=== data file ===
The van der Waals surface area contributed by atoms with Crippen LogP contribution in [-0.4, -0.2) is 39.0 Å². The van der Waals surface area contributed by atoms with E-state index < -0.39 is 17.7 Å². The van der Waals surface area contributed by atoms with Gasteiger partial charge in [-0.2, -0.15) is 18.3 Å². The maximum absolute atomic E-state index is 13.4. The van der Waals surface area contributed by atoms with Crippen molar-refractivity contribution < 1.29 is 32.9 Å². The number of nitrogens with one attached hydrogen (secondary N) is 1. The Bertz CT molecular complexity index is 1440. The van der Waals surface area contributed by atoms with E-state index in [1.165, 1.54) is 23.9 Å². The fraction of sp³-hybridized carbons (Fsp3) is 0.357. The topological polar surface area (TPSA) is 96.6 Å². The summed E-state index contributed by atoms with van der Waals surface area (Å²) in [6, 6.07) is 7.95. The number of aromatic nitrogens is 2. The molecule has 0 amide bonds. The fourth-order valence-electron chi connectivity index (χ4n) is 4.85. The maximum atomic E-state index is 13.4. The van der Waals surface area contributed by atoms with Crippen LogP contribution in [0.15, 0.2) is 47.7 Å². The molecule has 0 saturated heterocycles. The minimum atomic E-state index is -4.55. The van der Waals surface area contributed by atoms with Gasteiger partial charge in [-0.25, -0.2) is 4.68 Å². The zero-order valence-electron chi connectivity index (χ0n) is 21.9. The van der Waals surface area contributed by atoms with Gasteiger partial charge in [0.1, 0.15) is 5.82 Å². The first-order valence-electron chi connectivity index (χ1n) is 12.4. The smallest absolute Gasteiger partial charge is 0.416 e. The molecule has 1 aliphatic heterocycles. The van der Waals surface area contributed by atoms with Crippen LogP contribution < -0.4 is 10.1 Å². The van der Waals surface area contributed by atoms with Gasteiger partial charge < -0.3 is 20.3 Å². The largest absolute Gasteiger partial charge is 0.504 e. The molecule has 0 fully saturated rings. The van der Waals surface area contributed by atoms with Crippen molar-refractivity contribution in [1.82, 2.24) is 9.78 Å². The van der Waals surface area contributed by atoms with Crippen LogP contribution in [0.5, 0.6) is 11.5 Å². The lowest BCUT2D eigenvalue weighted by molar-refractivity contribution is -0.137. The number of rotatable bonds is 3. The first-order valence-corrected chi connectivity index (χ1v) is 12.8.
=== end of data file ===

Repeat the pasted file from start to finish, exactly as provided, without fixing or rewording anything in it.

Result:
The van der Waals surface area contributed by atoms with Crippen LogP contribution in [-0.4, -0.2) is 39.0 Å². The van der Waals surface area contributed by atoms with E-state index < -0.39 is 17.7 Å². The van der Waals surface area contributed by atoms with Gasteiger partial charge in [-0.2, -0.15) is 18.3 Å². The maximum absolute atomic E-state index is 13.4. The van der Waals surface area contributed by atoms with Crippen molar-refractivity contribution < 1.29 is 32.9 Å². The number of nitrogens with one attached hydrogen (secondary N) is 1. The Bertz CT molecular complexity index is 1440. The van der Waals surface area contributed by atoms with E-state index in [1.165, 1.54) is 23.9 Å². The fraction of sp³-hybridized carbons (Fsp3) is 0.357. The topological polar surface area (TPSA) is 96.6 Å². The summed E-state index contributed by atoms with van der Waals surface area (Å²) in [6, 6.07) is 7.95. The number of aromatic nitrogens is 2. The molecule has 0 amide bonds. The fourth-order valence-electron chi connectivity index (χ4n) is 4.85. The maximum atomic E-state index is 13.4. The van der Waals surface area contributed by atoms with Crippen LogP contribution in [0.15, 0.2) is 47.7 Å². The molecule has 0 saturated heterocycles. The minimum atomic E-state index is -4.55. The van der Waals surface area contributed by atoms with Gasteiger partial charge in [-0.25, -0.2) is 4.68 Å². The zero-order valence-electron chi connectivity index (χ0n) is 21.9. The van der Waals surface area contributed by atoms with Gasteiger partial charge in [0.1, 0.15) is 5.82 Å². The first-order valence-electron chi connectivity index (χ1n) is 12.4. The smallest absolute Gasteiger partial charge is 0.416 e. The molecule has 1 aliphatic heterocycles. The van der Waals surface area contributed by atoms with Crippen LogP contribution < -0.4 is 10.1 Å². The van der Waals surface area contributed by atoms with Gasteiger partial charge < -0.3 is 20.3 Å². The largest absolute Gasteiger partial charge is 0.504 e. The molecule has 0 fully saturated rings. The van der Waals surface area contributed by atoms with Crippen molar-refractivity contribution in [1.82, 2.24) is 9.78 Å². The van der Waals surface area contributed by atoms with Crippen LogP contribution in [0.5, 0.6) is 11.5 Å². The lowest BCUT2D eigenvalue weighted by molar-refractivity contribution is -0.137. The number of rotatable bonds is 3. The first-order valence-corrected chi connectivity index (χ1v) is 12.8.